Among Lucky Dragon’s distinctive features will be signage in Chinese first, English second. The resort’s casino will emphasize games popular with Asian players such as baccarat, pai gow poker and sic bo, whatever that might actually be.

“The best player in the world right now is the Chinese gambler,” says the project’s CEO, Andrew Fonfa. Lucky Dragon will have a tea garden as well, hosting traditional Chinese tea ceremonies.

It’s great seeing renewed activity at the Lucky Dragon site, and assuming things proceed according to plan, we look forward to having a new resort offering in Las Vegas where we can order food we have no idea how to pronounce.

The Riviera’s Casino Is No More

The iconic casino at Riviera Las Vegas, featured in films like “Casino” and the upcoming “Jason Bourne,” is no more.

Riviera demolition

Now you know why casinos call it a “pit.”

The best way to view the ongoing destruction at the Riviera site, which now includes the obliteration of the facade along Las Vegas Boulevard, is by air.

Your wish is our security breach.

The area currently being demolished at Riviera was formerly an abandoned rooftop pool, the casino itself and a below ground self-parking garage.

Riviera demolition

Stop looking for your favorite machine. All the Riviera’s slots were purchased by Derek Stevens, owner of downtown’s The D and Golden Gate.

A number of small rise buildings have been demolished across the Riviera site, and one of the hotel’s towers has been imploded.

The Monte Carlo is being prepared for implosion. It’s been completely wrapped in plastic as crews make a valiant attempt to do asbestos abatement.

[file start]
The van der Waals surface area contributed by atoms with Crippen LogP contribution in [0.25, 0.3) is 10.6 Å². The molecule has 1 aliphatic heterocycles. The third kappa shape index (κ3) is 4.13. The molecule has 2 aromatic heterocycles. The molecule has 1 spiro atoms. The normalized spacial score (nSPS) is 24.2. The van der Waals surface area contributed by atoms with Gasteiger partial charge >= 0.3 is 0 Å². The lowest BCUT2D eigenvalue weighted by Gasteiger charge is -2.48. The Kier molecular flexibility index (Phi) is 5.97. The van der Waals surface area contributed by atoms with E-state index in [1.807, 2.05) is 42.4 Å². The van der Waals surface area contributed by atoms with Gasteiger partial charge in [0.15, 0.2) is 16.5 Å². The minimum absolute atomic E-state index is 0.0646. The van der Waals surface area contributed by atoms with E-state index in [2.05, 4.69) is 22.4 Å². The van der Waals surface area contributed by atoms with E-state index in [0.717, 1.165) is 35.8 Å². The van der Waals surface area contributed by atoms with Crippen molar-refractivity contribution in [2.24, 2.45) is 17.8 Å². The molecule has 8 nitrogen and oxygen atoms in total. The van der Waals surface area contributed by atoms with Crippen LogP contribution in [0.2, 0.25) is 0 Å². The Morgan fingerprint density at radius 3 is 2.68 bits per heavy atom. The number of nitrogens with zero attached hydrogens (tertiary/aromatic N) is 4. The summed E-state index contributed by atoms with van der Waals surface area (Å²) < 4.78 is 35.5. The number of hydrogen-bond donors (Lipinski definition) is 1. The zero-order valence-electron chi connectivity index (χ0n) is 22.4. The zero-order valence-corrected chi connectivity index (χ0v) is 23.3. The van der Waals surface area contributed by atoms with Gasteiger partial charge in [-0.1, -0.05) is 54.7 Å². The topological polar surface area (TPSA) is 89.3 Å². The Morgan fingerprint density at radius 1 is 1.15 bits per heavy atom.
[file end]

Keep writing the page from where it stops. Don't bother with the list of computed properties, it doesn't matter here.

Riviera Las Vegas

Shout-out to everyone who found this blog post by searching “Las Vegas latex bodysuit fetish” in Google.

The Riviera closed May 4, 2015. The aging hotel was sold to the Las Vegas Convention and Visitors Authority for a convention center expansion.

Remember the Riv’s food court? Gutted.

Riviera food court demolition

It’s possible the Riviera’s demolition has actually saved lives. Just saying.

Stop by and bid farewell to the Riviera. You can smell the history. No, really.

Riviera demolition

This is the exact spot where Jason Bourne’s car rode a SWAT truck into the front door of the Riviera’s casino, piggyback. We are not making this up.

Expect another tower demolition in August 2016. The 26-acre site will be completely flattened within a few months, and the space is already booked for the Con-Expo/ConAgg trade show in March 2017.

More demolition porn below.

Riviera Demolition Update: July 4, 2016

[img src=]86820
[img src=]65660
[img src=]59520
[img src=]55240
[img src=]51960
[img src=]49090
[img src=]46410
[img src=]43930
[img src=]41480
[img src=]39230
[img src=]37180
[img src=]35470
[img src=]33860
[img src=]32960
[img src=]31630